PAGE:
The recent Canadian Association of Petroleum Producers (CAPP) Symposium featured keynote speakers, such as Saskatchewan Premier Scott Moe and Alberta’s Energy Minster Sonya Savage, who gave compelling speeches on the state of the Canadian oil and gas sector.
Canada’s oil and gas sector and economy have been tremendously impacted by COVID-19, and as the country trudges forward, the sector will play a huge role in the country’s economic recovery. Saskatchewan’s rich resource base will also be a factor in this recovery.
“The energy industry in Alberta has been generously supplied by Saskatchewan. Saskatchewan continues to be a major energy producer in the world, produce for example as much oil in Saskatchewan as they do in Argentina or Ecuador,” Moe said in his virtual presentation.
It’s been a challenging year for all Canadians in every walk of life. Moe said Saskatchewan took a dual approach looking at how they were going to be able to protect lives and livelihoods, both of which are important to the success of how they address COVID-19.
“I would just say there’s a strong recovery on the horizon we inch closer to it each and every day. Our exports in this province continue to surge. Our unemployment rate is lower than the national average. And the average private-sector forecast for growth this year in Saskatchewan is 4.6%, and that is a number that we have every intention of creating an environment where we can blow rates through.”
The energy industry is going to be part of that recovery. Energy prices are starting to firm up, and they’re going to play a major role. “Prior to the pandemic, Saskatchewan had oil production of about half a million barrels per day and we think that production could go higher in fact we set a target of increasing it to 600,000 barrels a day by the year 2030.”
Moe said the Saskatchewan government understands the importance of the energy industry, to the people and communities for Saskatchewan people and for our charitable organizations that are the receivers. “We’re a world that is going to require more energy and so we remain strongly committed to the long-term sustainable development of Saskatchewan’s oil and gas resources and we’re steadfast in that commitment. We do realize that it’s a competitive environment out there and that energy investment can land anywhere in the world.”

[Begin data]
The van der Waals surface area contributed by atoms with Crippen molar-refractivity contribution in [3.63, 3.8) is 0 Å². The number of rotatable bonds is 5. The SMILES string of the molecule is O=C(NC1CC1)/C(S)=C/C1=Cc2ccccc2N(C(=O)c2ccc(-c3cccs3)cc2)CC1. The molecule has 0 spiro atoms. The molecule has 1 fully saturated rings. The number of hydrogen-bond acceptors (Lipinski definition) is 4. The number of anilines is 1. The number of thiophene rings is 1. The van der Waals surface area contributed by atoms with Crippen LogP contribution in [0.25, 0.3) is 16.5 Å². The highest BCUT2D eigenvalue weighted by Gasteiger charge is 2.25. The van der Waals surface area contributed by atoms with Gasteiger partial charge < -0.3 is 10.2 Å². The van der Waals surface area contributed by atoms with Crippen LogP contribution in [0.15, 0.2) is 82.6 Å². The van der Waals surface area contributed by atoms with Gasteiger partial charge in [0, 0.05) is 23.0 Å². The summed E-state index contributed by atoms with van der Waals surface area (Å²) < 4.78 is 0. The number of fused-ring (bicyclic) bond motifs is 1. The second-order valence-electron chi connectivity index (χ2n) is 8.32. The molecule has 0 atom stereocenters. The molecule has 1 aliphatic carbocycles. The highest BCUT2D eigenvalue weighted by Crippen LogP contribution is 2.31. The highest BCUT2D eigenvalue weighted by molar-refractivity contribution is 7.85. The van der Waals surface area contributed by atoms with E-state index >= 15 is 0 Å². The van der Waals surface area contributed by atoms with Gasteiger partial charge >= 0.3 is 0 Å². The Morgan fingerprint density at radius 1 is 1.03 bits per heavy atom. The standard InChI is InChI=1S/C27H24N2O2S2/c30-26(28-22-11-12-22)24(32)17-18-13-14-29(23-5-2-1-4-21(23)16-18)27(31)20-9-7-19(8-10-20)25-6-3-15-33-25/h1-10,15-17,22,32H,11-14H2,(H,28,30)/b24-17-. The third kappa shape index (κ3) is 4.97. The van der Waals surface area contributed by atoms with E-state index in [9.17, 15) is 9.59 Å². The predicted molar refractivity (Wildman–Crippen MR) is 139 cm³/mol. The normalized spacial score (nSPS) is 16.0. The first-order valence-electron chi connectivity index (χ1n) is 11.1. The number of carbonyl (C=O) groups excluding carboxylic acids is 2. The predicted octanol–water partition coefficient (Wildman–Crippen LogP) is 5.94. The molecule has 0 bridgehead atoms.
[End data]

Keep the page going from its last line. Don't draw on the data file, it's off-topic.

There’s no doubt Saskatchewan is one of the best places in the world for scale-up of new technologies in the oil and gas industry. They continue to be a leader in the advancement of oil recovery technologies.
According to Moe, enhanced oil recovery fund projects have sequestered now over 40 million tons of carbon dioxide and they’ve resulted in the interim, incremental recovery of more than 200 million barrels of oil, having an increasingly increasing focus on sustainability.
Saskatchewan continues to support CCS projects in the energy sector through their royalty regime and through investment incentive programs that they have and are continuing on this discussion as to how CCS can be further utilized in thoroughly revised enhanced oil recovery, while continuing to support value-added processing and climbing that value chain in all industries in Saskatchewan and most notably the energy industry.
Moe also spoke about how companies like doing business in the province, citing the Fraser Institute’s most recent sector competitiveness survey says it showed that Saskatchewan was the best place in Canada to invest rate overall in their survey, ahead of both Alberta and Manitoba.